The brain of one of the characters in my book, Russian General Arkady Lavrov, operated according to this logic because it brought order and clarity to the world. There was certainly a Cold War – I wouldn’t call it a peaceful war by any stretch – but it wasn’t the confused mess that we have today. You look over at places like the Middle East, and it just seems like whole parts of the world are coming apart. I don’t think it would necessarily be hard for somebody who’d been in the Soviet Union to have this perspective.
Putin has even said this to some degree when he said, “it was one of the great geopolitical disasters of the ages when the Soviet Union fell apart.” The United States may not agree, but I think somebody like Arkady Lavrov looks at the world the way as it worked during the Cold War – Russia had influence, the world was divided, there was a relative peace in the Middle East, and there wasn’t open warfare the way there is today. And then suddenly it all comes apart. He looks at how the world is going today, saying this is terrible, this is not the way it should be.
I don’t think it would be hard to understand why somebody like Lavrov wants to rebuild the Soviet Union and start the Cold War up again because he sees it as being an improvement over the current situation for his country.
I don’t agree with that, but in certain ways he has a point because we have types of conflict in places now that we never had during the Cold War and we are still trying to wrap our minds around how to deal with it.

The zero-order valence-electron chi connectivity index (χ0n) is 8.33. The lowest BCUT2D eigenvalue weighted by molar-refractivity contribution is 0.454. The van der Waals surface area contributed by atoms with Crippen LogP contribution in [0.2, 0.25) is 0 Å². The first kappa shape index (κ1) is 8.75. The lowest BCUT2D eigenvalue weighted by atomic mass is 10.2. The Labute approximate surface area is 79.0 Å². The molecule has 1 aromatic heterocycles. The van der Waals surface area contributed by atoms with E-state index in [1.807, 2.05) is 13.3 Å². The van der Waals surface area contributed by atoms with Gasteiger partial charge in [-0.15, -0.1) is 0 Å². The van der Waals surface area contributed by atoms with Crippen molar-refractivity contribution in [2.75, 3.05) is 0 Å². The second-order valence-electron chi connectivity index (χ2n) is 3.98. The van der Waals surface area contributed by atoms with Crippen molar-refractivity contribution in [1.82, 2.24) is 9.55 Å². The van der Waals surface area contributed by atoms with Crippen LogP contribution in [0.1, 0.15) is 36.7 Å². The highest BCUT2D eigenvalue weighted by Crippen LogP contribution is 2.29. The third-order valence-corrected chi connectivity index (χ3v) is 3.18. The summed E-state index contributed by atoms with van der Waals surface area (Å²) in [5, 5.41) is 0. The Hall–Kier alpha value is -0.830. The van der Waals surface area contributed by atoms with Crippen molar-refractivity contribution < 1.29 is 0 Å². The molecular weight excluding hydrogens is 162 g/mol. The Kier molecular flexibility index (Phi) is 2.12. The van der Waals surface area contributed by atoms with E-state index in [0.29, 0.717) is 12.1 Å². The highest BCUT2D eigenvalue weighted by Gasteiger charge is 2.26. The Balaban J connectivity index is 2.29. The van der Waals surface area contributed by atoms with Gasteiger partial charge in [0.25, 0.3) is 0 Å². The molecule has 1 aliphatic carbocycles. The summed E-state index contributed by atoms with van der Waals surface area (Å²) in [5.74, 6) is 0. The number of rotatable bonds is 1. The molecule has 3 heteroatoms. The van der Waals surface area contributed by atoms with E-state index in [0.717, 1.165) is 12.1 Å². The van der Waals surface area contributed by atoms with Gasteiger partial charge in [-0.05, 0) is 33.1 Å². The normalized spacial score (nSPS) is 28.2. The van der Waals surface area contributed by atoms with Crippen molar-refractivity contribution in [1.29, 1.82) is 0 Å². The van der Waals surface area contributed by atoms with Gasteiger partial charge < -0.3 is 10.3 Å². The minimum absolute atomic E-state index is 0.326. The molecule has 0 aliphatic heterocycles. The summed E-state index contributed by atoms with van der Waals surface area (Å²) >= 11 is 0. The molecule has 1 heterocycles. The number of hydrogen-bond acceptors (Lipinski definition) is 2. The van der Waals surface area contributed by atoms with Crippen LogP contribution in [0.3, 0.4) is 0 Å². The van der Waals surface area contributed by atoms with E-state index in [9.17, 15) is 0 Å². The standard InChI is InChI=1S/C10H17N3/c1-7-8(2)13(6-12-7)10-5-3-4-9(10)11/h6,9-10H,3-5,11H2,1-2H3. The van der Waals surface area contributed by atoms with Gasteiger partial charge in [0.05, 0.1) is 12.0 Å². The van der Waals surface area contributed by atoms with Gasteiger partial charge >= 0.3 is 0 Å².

TCB: Can you tell us a little bit about what you are working on next?
MH: I am actually working on novel number four. I don’t have a title for it yet, and I don’t want to give away too many details, but it will be a more Middle Eastern themed book with a mole hunt. In the Fall of Moscow Station, we know who the mole is from the beginning. In this one, they are in a mole hunt. Mossad gets tangled into this whole thing. Some of the locations in this one include Iran.
With the first three, I did have this overarching plan and each book was part of that. They are able to stand alone, but you see elements that get tied up in the series. This one is kind of a breather book for me. It’s going to be a stand-alone story. After I get this one finished and have some time to think, I may come up with another overarching them.
TCB: Anything else?
MH: People get a lot of wild ideas about what the intelligence world is like from watching TV and movies, and they think everybody in the CIA is a backstabbing type or something along those lines.
I want people who read my books to know that most of the people who work inside the CIA and intelligence community are just like them. They are regular people. They wake up in the morning, go to work, have kids, and go to Church on Sunday. They are normal people. They just happen to be very patriotic and have a deep interest in protecting the country and national security. And they take it very personally when something happens; they feel like they’ve failed. When a 9/11 happens, the people at the CIA do take that very personally and resolve to try and make sure those type of things never happen again.
It’s not some evil group of people out there who are trying to topple governments. It’s just average everyday Americans who are just trying very hard to build a safe country, and one day want to retire and just enjoy life. So I hope people would understand they are extraordinary, very intelligent people, but they are also very normal people who Americans should not be afraid of.